Spring! Spring! Spring!

Posted by: Richenda at Sunday May 10, 2009 in

For some reason I am really loving the spring this year. I don’t think you can blame it on the rainy Pacific Northwest winter (as my hubby is inclined to do) because we have springs after rainy Pacific Northwest winters every year, and even so, this particular year I have just felt a joy and exhilaration with the season that surpasses the usual.

(The cat seems to be excited, too. Figaro is stalking bugs in the grass. He’s very, very sneeeaky…)


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He may look tough, but he’s a wimp, trust me. And that’s good because I don’t want him to chase away the birds.

For I am loving the rusty-breasted thrushes that cluster around the pothole in my driveway for a bath, pecking and gossiping with each other. I am loving the bald eagle with his fluffy bloomers who swept down over the Columbia River in pursuit of some prey, talons outstretched and pantaloons wafting in the breeze. What more perfect thing than to capture prey in puffy pants? Reminds me of the 17th century pirates with their foppery. Danger and style together striking like silk into the water…

Or what about the tiny lilac buds, tightfisted in quarters like tiny grapes-in-waiting for more sun. Or the rhododendron cone-buds, so tight at first no color can seep through. But then gradually, so gradually, the cones split into winking waves of color, and finally (soon!) explode into garnet, fuchsia, cream-cotton, and Easter bonnet blue.

Enough pretty prose. My hubby’s been stalking spring this year with a camera, and taking pretty pictures. Here’s a few I think are well worth sharing. Like this one of a bee covered in pollen, he looks candied in powdered sugar, does he not?


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Or this one, off he goes.


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Or what about bunnies. Boy o’boy the cottontails this spring! Last year a particular baby western brush rabbit chose our front walk as a favorite feeding ground. We named ‘Franklin,’ and I am thinking if this is Franklin back again this spring, he has grown much over the wintertime!


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These two bunnies were feeding out by the walnut tree and fled from the camera.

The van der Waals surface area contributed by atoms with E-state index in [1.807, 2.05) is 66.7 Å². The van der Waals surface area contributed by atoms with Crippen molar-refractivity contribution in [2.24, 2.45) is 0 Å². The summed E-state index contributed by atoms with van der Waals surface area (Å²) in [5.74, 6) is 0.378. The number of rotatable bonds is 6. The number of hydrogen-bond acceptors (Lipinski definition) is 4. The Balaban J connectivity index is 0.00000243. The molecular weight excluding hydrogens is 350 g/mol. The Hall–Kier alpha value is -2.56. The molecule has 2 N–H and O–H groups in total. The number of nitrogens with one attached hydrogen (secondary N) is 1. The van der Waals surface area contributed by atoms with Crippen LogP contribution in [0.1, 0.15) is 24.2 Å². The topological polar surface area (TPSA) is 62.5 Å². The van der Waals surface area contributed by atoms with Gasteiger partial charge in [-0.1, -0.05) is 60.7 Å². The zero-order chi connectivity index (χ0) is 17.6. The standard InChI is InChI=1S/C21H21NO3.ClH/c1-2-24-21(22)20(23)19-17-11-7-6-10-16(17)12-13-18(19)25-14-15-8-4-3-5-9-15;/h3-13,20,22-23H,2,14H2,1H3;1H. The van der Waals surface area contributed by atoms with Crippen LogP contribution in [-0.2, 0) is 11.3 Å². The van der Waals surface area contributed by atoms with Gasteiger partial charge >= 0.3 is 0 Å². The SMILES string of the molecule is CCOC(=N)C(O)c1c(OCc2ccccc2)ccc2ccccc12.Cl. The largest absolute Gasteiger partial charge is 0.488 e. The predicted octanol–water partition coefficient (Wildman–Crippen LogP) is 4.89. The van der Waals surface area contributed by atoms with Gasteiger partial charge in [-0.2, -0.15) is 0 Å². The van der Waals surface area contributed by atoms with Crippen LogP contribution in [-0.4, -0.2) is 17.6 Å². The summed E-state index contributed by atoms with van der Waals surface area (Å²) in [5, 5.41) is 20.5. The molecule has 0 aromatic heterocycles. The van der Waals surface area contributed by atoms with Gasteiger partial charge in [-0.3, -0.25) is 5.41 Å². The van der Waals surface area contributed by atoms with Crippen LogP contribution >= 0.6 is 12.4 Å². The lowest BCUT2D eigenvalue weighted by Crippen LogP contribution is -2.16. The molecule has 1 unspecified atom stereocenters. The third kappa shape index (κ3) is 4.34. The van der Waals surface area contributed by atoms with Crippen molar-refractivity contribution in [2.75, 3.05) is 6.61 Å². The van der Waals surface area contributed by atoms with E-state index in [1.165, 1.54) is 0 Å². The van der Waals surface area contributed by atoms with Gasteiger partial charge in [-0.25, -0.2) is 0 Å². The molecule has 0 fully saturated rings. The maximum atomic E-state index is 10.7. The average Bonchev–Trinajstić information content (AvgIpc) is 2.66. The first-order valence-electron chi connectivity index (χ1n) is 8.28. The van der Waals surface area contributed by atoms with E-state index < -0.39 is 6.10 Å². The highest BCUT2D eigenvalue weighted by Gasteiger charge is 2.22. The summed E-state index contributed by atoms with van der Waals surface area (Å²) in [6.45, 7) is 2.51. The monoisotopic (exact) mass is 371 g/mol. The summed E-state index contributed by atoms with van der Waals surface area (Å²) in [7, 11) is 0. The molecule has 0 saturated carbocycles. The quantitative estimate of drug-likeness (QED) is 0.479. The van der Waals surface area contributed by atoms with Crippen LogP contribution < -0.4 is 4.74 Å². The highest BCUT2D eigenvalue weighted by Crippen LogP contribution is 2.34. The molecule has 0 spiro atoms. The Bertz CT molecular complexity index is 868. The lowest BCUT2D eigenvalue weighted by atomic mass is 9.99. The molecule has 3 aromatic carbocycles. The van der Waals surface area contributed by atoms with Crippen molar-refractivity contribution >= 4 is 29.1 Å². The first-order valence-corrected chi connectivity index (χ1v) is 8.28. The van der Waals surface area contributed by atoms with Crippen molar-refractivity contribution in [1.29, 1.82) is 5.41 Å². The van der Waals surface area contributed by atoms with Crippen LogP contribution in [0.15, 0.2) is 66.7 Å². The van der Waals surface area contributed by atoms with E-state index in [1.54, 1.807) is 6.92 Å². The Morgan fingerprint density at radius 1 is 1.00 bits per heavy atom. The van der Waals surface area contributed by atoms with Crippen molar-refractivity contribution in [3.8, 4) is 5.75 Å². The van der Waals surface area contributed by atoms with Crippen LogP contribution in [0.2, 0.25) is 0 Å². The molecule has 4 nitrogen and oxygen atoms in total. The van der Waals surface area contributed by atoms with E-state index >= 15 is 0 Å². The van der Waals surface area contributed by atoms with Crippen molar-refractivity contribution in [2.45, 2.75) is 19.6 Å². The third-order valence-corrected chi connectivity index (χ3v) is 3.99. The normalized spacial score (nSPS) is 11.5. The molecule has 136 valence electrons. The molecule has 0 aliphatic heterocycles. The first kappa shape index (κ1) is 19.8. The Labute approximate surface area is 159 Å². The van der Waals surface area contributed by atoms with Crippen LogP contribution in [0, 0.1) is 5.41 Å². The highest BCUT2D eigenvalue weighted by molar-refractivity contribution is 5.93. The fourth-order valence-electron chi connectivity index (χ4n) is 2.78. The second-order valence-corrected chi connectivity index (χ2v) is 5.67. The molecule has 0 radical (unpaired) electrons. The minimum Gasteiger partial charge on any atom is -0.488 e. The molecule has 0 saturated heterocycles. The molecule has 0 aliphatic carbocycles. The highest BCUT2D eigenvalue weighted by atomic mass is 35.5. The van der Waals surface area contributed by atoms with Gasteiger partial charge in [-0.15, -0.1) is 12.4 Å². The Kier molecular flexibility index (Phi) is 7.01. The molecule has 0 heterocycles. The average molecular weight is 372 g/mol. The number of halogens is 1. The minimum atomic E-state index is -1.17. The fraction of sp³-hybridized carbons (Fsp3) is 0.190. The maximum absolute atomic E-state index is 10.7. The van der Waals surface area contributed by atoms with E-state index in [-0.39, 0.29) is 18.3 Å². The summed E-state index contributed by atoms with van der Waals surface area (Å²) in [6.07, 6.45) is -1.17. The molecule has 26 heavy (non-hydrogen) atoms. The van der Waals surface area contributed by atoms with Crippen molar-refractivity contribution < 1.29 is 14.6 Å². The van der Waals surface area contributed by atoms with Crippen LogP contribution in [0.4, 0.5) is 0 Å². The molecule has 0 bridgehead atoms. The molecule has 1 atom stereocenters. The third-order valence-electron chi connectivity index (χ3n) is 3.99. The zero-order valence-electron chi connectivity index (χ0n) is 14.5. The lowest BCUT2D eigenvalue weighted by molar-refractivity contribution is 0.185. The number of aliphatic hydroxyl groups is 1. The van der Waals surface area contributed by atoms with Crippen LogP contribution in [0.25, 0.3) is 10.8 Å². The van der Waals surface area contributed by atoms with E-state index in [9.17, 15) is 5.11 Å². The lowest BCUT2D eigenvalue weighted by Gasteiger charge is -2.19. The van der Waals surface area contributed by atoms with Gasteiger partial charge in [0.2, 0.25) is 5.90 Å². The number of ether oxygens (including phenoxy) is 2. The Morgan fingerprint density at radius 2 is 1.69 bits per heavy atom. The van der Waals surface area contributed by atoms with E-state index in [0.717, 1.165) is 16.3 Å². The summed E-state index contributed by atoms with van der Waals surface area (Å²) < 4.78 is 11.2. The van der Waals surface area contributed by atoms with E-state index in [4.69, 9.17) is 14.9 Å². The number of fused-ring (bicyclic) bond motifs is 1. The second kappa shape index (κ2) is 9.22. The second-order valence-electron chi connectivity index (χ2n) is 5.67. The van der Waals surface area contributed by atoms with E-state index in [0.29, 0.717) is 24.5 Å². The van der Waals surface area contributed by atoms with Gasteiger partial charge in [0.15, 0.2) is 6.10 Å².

I love how Jon captured one of them in mid-leap!

Here’s a wonderful photo of a red wing blackbird among the rushes.

And then there is the woodpile and the wood I stacked. (That’s right, I stacked the wood. Chivalry is dead.)

This was a fifteen year old Douglas fir tree. It was planted too close to its neighbors, and they were closing in around it. The result was a sad lack of branches as it could not get to the sun, so we took it out. I hated to do it, but it wasn’t thriving and now its three neighbors are better spaced. I stacked the logs into a nice woodsy pile near the front of the house, but we’ll need a splitter for the big ones. What do you think my chances are that one of my sons will split them for me this summer?

As for the lambs, I wish I had sent Jon to take a picture of them a few weeks ago when they were still knock-kneed and bleating. They’ve doubled in size already, it seems! (They grow up so fast…) But none the less there is nothing like seeing the lambs in springtime and here’s a wonderful couple of photographs of the sheep and lambs in the pasture.


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It’s every bit as bucolic as it looks. There was even a little bit of kerfuffle on ‘pasture picture day’ when one of the lambs attempted an escape. I’m not sure he really thought it through, however. For after he found himself free and outside the gate, he decided he didn’t want to be free after all and kicked around it bleating.

As far as escape attempts go, it’s really not the lamb that’s the problem. It’s the large ram you have to watch. In autumn, he likes to burrow under the fence and eat the ripe apples from the tree along the road. He’s harmless, (he’s a sheep!) but one look at those horns and city folks, delivery men, and passers-by are inclined to leave him alone and let him eat all the apples he wants.

*[All images © Jon Fairhurst, 2009, and used here by permission. Personal and educational use of these images is okay if you include photographer name and date. No commercial permissions are granted.]*

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